On March 1, at least six men and two women equipped with daggers stormed a train station in Kunming, the capital of China’s southwestern Yunnan Province, and murdered 29 people. Within two days of the attack, China released the photos and names of four suspects who the police killed during the attack, and four suspects who the police arrested in the post-attack search and investigation (South China Morning Post, March 3). All of the suspects were Uighurs from China’s Xinjiang Province, which confirmed suspicions that this “premeditated and organized” attack had political motives, including a combination of jihadism, separatism and revenge (Xinhua, March 2).
Awaiting TIP commendation
Most likely, the Pakistan-based and Uighur-led Turkistan Islamic Party (TIP) will issue a statement commending this attack. The TIP’s leader, Abdullah Mansour, who seeks to become the “spokesman” for Uighurs in Xinjiang, often uses online jihadist forums to commend attacks, including those that Uighur militants carry out independent of the TIP in China (see Militant Leadership Monitor, Volume 5, Issue 2). For example, Mansour commended an attack in October 2013, when a Uighur family, including a husband (the driver), wife and mother, crashed a car into the main gate of Tiananmen Square in Beijing, killing several tourists and Chinese civilians, as well as the entire family, in the post-crash explosion (http://www.youtube.com/watch?v=cMzZA3g32oA , see also “Tiananmen Attack: Global, Local, or Both,” in China Brief, November 2, 2013).
Mansour also commended a “military operation” in Kashgar that he said “mujahidin of Turkistan” carried out against the “dogs of the Chinese government” on April 2013 (SITE Monitoring, January 15). In that attack, 21 people were killed in a fight after a government community patrol uncovered a group of Uighurs making explosives (China Daily, April 30, 2013). In both the Tiananmen Square and April 2013 Kashgar attacks, Mansour did not claim TIP participation, but in other attacks, the TIP has shown evidence of its involvement. In an attack in Kashgar in July 2011, for example, Uighur militants rammed trucks into Chinese police marching on a street and stabbed to death nearly 20 officers. Weeks later, the TIP showed videos of TIP fighters involved in the attack training in a mountainous area (presumably Pakistan) and the flyers that the Chinese police released of these TIP militants before the militants were “martyred” when the police tracked them down on the outskirts of Kashgar (Times of India, September 8, 2011).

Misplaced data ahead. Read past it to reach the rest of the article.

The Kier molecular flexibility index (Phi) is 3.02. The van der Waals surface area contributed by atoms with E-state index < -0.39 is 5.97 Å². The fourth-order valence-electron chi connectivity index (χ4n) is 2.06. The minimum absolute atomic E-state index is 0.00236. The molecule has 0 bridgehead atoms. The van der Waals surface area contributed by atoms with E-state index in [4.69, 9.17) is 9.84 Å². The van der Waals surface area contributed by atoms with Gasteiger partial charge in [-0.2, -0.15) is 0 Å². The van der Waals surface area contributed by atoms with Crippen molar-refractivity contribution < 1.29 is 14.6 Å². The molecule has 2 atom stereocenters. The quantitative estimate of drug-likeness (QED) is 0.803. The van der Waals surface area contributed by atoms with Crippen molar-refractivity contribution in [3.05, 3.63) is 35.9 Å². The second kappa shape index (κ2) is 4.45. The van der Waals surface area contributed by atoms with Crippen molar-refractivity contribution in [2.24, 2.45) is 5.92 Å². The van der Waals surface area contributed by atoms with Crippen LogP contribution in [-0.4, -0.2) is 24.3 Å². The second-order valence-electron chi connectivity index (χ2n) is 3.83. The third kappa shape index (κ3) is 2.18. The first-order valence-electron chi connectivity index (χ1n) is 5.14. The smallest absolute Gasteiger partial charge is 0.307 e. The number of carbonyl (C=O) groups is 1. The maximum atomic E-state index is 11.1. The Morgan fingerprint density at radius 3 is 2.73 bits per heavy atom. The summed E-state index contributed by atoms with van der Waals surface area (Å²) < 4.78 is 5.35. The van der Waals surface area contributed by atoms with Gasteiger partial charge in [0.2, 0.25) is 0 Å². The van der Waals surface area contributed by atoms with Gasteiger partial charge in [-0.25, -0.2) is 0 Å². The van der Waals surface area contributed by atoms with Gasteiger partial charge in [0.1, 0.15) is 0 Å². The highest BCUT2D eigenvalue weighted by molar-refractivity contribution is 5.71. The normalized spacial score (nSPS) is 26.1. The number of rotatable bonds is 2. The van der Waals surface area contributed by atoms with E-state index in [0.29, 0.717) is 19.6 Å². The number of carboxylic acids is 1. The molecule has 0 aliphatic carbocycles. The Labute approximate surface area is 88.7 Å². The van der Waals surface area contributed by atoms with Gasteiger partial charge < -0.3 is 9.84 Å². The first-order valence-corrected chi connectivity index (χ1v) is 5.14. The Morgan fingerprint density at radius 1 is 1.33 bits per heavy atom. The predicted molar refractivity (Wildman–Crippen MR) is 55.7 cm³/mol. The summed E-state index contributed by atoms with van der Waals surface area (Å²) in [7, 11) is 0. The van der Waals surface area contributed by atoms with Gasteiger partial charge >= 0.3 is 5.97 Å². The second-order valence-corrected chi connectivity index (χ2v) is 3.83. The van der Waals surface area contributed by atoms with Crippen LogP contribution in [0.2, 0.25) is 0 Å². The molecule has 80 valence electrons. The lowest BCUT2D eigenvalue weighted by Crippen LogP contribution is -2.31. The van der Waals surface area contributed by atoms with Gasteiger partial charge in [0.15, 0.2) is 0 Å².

If the TIP is able to inspire Uighurs in Xinjiang to—in the words of the TIP—“use weapons and not words” to fight for an independent “East Turkistan,” which is the name Uighur separatists use to refer to Xinjiang, it would be a victory for the militant group (Tourism of the Believers 7, May 7, 2013). The attack in Kunming may be an example of Uighur militants with local grievances following the TIP model, if not orders from Mansour or other Pakistan-based militants. The Chinese security forces showed evidence after the attacks that the attackers in Kunming displayed a black flag like the one used by al-Qaeda with the Islamic shahida (testimony of faith), but that also bore the Islamic crescent and star symbol of “East Turkistan.” This suggests both religious and nationalistic inspiration, reflecting the influence of the TIP, which also uses al-Qaeda’s flag, and separatist sentiments.
Motivations and New Tactics
While the TIP and international jihadist ideology may have played a role in inspiring this attack, the attackers may also have had revenge foremost in their minds. In September 2013, up to 100 Uighurs were reportedly arrested on the border between Yunnan Province (whose capital in Kunming) and Laos (Radio Free Asia, October 3, 2013) They may have been fleeing to Laos after a June 2013 incident in Hotan, in which several dozen Uighurs were killed during a fight between police and locals after the police broke up a sermon at a mosque and arrested the imam. This led to large protests in the town’s main square and the killing of several Chinese police officers with daggers (Radio Free Asia, June 30, 2013).
Nonetheless, the targeting of a public location such as a train station is a new tactic in Uighur militancy in China. Previous attacks in Xinjiang involved ramming cars and stabbings of civilians in pedestrian restaurants and streets, but never major transportation hubs (sina.com, August 16, 2011). This attack in Kunming also featured women among attackers, which is common with militants in the North Caucasus but not in Xinjiang. Similarly, the targeting of a train station may suggest influence from abroad, such as the Caucasus, where militants frequently target Russian transportation hubs, such as the “black widows” who attacked the train station and a trolley car in Volgograd in the run-up to the Sochi Olympics (smh.com.au, January 22).